Buddha nature

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The sun covered by clouds, a common metaphor for buddha nature temporarily veiled by the obscurations

Buddha nature (Tib. ཁམས་ / རིགས་, kham / rig, Wyl. khams/rigs) [lit. element/family or lineage] — when the Buddha became enlightened he realized that all beings without exception have the same nature and potential for enlightenment, and this is known as buddha nature.

Orgyen Tobgyal Rinpoche says:

It is because this ground or sugatagarbha or potential is common to all beings that they are capable of attaining enlightenment. If they did not have such a ground then they could never become buddhas.
For example: a stone doesn’t have the ‘ground’ or potential to produce oil, and so no matter how much you might press it and grind it—even if you use modern tools and machinery—you will never extract any oil. A sesame seed, on the other hand, does have the potential to produce oil, and by pressing it in the right way, sesame oil can and will be produced. So it is because the potential exists as part of our basic nature that we can become buddhas.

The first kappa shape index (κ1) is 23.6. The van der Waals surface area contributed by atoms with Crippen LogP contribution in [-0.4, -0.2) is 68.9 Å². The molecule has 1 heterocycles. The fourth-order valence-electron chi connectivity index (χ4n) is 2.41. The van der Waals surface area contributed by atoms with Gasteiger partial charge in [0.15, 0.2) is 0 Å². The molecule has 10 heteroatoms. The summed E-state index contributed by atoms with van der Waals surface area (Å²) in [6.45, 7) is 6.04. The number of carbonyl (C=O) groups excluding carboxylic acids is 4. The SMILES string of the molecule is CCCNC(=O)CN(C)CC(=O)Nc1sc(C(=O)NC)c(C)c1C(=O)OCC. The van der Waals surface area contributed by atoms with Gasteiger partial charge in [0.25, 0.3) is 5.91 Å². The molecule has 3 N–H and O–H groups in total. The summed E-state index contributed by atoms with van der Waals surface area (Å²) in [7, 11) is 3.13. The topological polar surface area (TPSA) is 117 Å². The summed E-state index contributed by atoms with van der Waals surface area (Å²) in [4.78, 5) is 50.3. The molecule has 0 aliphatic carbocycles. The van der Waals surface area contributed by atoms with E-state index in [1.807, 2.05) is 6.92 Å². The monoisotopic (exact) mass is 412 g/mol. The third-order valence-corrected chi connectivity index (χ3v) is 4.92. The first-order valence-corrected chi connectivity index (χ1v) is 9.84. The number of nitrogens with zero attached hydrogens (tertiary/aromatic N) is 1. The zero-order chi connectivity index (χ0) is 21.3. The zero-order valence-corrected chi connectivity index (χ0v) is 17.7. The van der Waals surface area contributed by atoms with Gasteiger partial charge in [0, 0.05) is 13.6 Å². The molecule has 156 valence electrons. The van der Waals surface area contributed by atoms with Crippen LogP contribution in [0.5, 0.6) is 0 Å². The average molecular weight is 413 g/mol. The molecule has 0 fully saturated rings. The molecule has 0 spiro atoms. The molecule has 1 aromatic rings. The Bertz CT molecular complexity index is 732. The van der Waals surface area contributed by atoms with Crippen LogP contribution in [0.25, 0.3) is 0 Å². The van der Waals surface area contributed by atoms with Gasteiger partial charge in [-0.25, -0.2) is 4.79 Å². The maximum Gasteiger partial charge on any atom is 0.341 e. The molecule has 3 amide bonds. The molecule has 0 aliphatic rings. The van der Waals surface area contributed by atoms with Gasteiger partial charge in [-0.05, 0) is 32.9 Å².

Sogyal Rinpoche writes:

When we say Buddha, we naturally think of the Indian prince Gautama Siddhartha who reached enlightenment... Buddha, however, has a much deeper meaning. It means a person, any person, who has completely awakened from ignorance and opened to his or her vast potential of wisdom[1]. A buddha is one who has brought a final end to suffering and frustration, and discovered a lasting and deathless happiness and peace.
But for many of us in this skeptical age, this state may seem like a fantasy or a dream, or an achievement far beyond our reach. It is important to remember always that Buddha was a human being, like you or me. He never claimed divinity, he merely knew he had the buddha nature, the seed of enlightenment, and that everyone else did too.
The buddha nature is simply the birthright of every sentient being, and I always say, “Our buddha nature is as good as any buddha’s buddha nature.” This is the good news that the Buddha brought us from his enlightenment in Bodhgaya, and which many people find so inspiring. His message—that enlightenment is within the reach of all—holds out tremendous hope. Through practice, we too can all become awakened. If this were not true, countless individuals down to the present day would not have become enlightened.[2]

How Do We Know That We Have Buddha Nature?

Ringu Tulku Rinpoche writes[3]:

Although we are in samsara, we can still see proof of the existence of buddha nature permeating all living beings. [One] way[4] in which we can discern whether beings have buddha nature is rik ( Skt. gotra; Tib. རིགས་, Wyl. rigs) [see terms for buddha nature below], in other words the quality we perceive in one who possesses this buddha nature. [...] All beings have buddha nature because all beings have within themselves what we call the essence of the buddha, this ju (Skt. hetu; Tib. རྒྱུ་, Wyl. rgyu), this seed, which can blossom into a buddha and which constitutes our potential for enlightenment.